It is important not to conflate the “Judging” preferences of the MBTI test with the act of “judgement.” It’s not about people; we’re talking process here and how we want to shape our lives.

Here’s a sample of statements that a person with a “Judging” preference connects with:

  • I like to have things decided.
  • I appear to be task oriented.
  • I like to make lists of things to do. (!!!!!!!!!!!!!!!!!!!!!!!!)
  • I like to get my work done before playing.
  • I plan work to avoid rushing just before a deadline.
  • Sometimes I focus so much on the goal that I miss new information.

If you’ve read other posts in my blog, or just know me, you’re likely saying: “Yep, that’s Katie.” I do enjoy a good rushing around before a deadline every now and again to make me feel young. Ultimately, if I can knock things out weeks in advance, I’m as happy as a clam.

“So, like, clenched up tight, full of grit, and if you get pried open you’ll die?” — Tina Fay as Andrea of The Unbreakable Kimmy Schmidt

As two solutions-oriented, goal-setting people, Aaron and I drew on the inspiration of others and created a BOO:

BOWL

OF

OPTIONS

Consider it a baby-step in our path to freeing ourselves from the confines of our decision-oriented default modes. The BOO contains scraps of paper with places, activities, and ideas to break us from routines and challenge us to explore our city, state, and selves.

Last Saturday, we took BOO for its first spin, and out came a place: the Atomic Fern in downtown Durham (a social club, aka bar with games). Alright, we were going to go. But what would we do beforehand?

Fortunately, we didn’t have to put ourselves in the position to plan that either. My friend Molly bravely took the stage with other amazing women for:

26171784_807156032742376_3356564206567391902_o

That’s right: the incredibly amazing Molly took the stage to perform comedy for the first time. And, she killed it.

20180113_182407_hdr.jpg

Molly may move quickly, but the blur is all on me. And the lighting. It has to be the lighting.

Her invitation broadened the possibilities for our night of spontaneity. We knew we would go to the Pinhook. We knew that we would visit the Atomic Fern. But in what order? And would there be other stops? ENDLESS OPTIONS!

At one point before we headed downtown, Aaron started to inquire about where we would eat. I shut it down (nicely, of course). “Let’s see where the night takes us!” (Hopefully not to a place where we wake up among plastic pink flamingos. That never seems to be a good sign if movies/TV are telling the truth).

20180113_204435_HDR

Photo evidence above: here we are, at The Atomic Fern, playing the addictive “I Spy” rip-off game “Spot It.” WE DID IT!

It was one of the most fun evenings we’ve ever had together. What’s the lesson learned? Spontaneity rules.

Now, when can we schedule our next date to be spontaneous? We’re booked next weekend…and the following…maybe mid-March?

#justkidding

#sortof

Day 29 of vegan recipe challege: 3 things to try

Who doesn’t like a round up blog post? It’s the cheat for promoting great ideas/content without actually creating much of said ideas/content. Call it the Upworthy or Buzzfeed creed. Without further ado:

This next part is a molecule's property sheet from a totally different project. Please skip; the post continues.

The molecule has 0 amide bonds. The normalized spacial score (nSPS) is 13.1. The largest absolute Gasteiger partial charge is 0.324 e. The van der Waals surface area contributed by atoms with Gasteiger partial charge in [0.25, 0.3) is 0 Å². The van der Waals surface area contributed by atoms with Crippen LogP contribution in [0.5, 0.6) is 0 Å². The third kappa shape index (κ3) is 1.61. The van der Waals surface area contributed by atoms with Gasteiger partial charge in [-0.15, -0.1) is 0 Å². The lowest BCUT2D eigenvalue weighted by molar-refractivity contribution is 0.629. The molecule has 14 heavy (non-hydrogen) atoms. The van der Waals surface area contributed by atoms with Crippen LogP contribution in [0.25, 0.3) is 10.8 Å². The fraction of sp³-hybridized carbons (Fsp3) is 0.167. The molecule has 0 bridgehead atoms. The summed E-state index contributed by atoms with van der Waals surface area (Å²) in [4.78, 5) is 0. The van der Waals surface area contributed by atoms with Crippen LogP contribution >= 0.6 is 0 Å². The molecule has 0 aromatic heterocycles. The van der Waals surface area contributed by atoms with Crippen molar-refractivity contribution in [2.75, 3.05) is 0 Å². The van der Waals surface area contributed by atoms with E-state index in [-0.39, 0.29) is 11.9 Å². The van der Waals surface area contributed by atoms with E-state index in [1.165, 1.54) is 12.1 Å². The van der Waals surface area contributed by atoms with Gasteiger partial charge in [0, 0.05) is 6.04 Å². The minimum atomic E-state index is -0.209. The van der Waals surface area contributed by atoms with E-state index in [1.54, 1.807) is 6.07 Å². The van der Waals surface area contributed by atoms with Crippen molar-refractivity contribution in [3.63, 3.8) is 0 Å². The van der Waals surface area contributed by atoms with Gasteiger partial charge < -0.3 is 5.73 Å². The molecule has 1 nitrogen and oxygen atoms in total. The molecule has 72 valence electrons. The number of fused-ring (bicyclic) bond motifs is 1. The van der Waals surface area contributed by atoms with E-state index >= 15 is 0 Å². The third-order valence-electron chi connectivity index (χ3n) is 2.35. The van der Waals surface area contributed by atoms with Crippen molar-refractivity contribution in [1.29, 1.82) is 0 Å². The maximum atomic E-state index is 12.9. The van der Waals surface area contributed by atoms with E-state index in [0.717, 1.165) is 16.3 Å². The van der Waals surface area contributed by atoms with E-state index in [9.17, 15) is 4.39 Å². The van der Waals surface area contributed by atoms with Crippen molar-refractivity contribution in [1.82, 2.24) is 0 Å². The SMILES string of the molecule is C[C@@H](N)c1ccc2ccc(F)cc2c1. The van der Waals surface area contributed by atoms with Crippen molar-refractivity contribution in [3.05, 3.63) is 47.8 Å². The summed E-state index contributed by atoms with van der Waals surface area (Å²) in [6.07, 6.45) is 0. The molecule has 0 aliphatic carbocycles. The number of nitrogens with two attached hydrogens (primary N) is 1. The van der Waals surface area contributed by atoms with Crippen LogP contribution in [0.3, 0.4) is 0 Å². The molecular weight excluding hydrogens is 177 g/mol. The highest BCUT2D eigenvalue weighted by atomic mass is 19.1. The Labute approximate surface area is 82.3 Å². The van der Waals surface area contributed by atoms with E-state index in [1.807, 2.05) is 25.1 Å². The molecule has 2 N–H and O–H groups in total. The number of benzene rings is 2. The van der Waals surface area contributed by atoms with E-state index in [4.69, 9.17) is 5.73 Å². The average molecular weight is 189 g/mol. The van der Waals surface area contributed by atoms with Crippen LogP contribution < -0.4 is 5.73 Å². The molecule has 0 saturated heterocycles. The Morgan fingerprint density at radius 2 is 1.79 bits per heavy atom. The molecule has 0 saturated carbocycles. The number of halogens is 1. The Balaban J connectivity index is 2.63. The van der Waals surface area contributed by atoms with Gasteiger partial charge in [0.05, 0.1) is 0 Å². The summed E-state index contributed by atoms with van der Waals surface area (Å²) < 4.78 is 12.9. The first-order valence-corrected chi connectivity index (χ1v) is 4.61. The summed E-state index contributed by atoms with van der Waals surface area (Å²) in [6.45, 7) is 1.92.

1) Last Sunday, I held my inaugural “Cooking with Friends” adventure centered around a vegan staple: tofu. One of the most highly acclaimed dishes came from none other than everyone’s favorite crafter-gone-money-launderer Martha Stewart.

broiled tofuAfter broiling this tofu, make a wreath!

The recipe (found here) is ridiculously easy. The soy lemon pepper dipping sauce was a nice, punchy touch, and would make a great marinade or dipping sauce in other dishes, for sure.

2) This past Monday was Chipotle’s much publicized sofritas special. If you purchased a bowl/burrito/taco with sofritas on that day, you would be able to score a free bowl/burrito/tacos using your receipt on another visit. Alas, we were not able to partake due to time and finances (and the fact that we have a silly amount of food in our house). BUT – we did taste the sofritas a couple of Saturdays ago: I did a bowl with black beans, pico, and lettuce while Aaron took his in taco form topped with black beans and the corn salsa. The verdict: quite tasty with some nice heat. What a gesture to have another protein option outside of the bean staple in the takeout realm.

sofritasThanks Chipootle for bringing tofu to the hipsters

3) I still have yet to post about my (now TWO) sushi roll making adventures. If you’re in the market to get your nori on, the BambooMN brand is the set my friend Chelsea recommended to me, and I shall pass it on as well.:

sushikitKeep it rollin’

Even better, the price for the set is under $8.

Speaking of sushi, a new restaurant opened in downtown Durham this week. Basan brings more new life into the American Tobacco section of the Dirty D with a menu that boasts some pretty fabulous looking veggie sushi. For example:

Bonsai

Avocado, broccoli, carrot, asparagus, tempura green beans, wrapped with soy paper and cucumber, soy salsa on top

Garden

Frisee, tomato, avocado, cucumber inside, roasted pepper, chive on top, whole grain mustard dressing

This has been added to our restaurant must-hit list.

QUESTION TIME:

Alright vegans and non-vegans alike, are you a fan of sushi? If so, what are the ingredients you like to find in your roll?